Dr. Michelle Cohen, advocacy chairperson with Canadian Women in Medicine, said it’s « sexist and unfair » to confiscate feminine hygiene products from exam takers, or to require them to ask exam supervisors for access to them in the middle of a test.

« It’s just a completely disgusting overreach and outrageously invasive, » Cohen said in an interview from Brighton, Ont., where she works as a family doctor.

Cohen launched a petition calling for change, saying that making menstrual products available in washrooms doesn’t adequately solve the problem because exam writers are entitled to use the product of their choice.

While women now outnumber men in medical schools, she said gender parity has not worked its way up to leadership positions.

« When we look at medical leadership it hasn’t really changed the same way that movement in the profession has really changed, has really feminized. So a lot of those rules are still quite antiquated and reflect a sexist bias, » she said.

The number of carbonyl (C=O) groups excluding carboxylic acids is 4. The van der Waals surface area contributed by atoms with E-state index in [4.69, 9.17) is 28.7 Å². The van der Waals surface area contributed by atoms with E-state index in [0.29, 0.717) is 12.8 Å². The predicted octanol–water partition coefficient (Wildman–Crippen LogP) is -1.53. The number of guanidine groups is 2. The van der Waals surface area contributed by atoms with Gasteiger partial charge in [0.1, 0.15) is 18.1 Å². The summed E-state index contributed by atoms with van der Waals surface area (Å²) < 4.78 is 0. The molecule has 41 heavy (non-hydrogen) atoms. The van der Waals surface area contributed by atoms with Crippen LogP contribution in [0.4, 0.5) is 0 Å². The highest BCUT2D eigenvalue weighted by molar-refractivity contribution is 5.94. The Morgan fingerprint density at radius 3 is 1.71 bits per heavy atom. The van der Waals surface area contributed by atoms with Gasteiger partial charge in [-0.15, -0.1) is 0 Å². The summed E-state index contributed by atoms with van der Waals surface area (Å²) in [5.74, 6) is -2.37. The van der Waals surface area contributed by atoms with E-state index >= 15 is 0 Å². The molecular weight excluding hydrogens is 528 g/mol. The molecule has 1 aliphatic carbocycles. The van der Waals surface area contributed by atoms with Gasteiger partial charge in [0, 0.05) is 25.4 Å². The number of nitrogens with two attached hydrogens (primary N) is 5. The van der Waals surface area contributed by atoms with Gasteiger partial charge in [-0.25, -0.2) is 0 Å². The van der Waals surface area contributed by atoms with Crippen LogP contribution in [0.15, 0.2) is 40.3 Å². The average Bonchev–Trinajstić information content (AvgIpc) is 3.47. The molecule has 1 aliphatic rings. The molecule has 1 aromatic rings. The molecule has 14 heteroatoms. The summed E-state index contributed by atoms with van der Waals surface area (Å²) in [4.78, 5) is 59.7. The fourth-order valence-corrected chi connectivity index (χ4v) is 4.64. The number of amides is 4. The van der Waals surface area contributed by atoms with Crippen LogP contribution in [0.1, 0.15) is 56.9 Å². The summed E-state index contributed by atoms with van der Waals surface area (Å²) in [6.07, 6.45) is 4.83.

No specific ban

In a statement on Wednesday, the council said it does not have a policy on the use and access to menstrual products during exams, but personal items such as purses, bags and backpacks are not permitted in the exam area.

It says bags stored away on site can be accessed by staff on request, and test takers can also request to use the washroom and to have access to necessary personal items but it must be under supervision by exam administrators.

« We sincerely regret any frustration that this has caused, » the statement said.    

Yes, we have to balance exam integrity, but at the end of the day they’re going to have to draw the line somewhere and we’re going to have to respect personal autonomy in women making their own health decisions. – Dr. Alana Fleet, Resident Doctors of Canada

« A group is being established to review current practices and we look forward to collaborating with learners to identify opportunities for improvement in these practices moving forward. »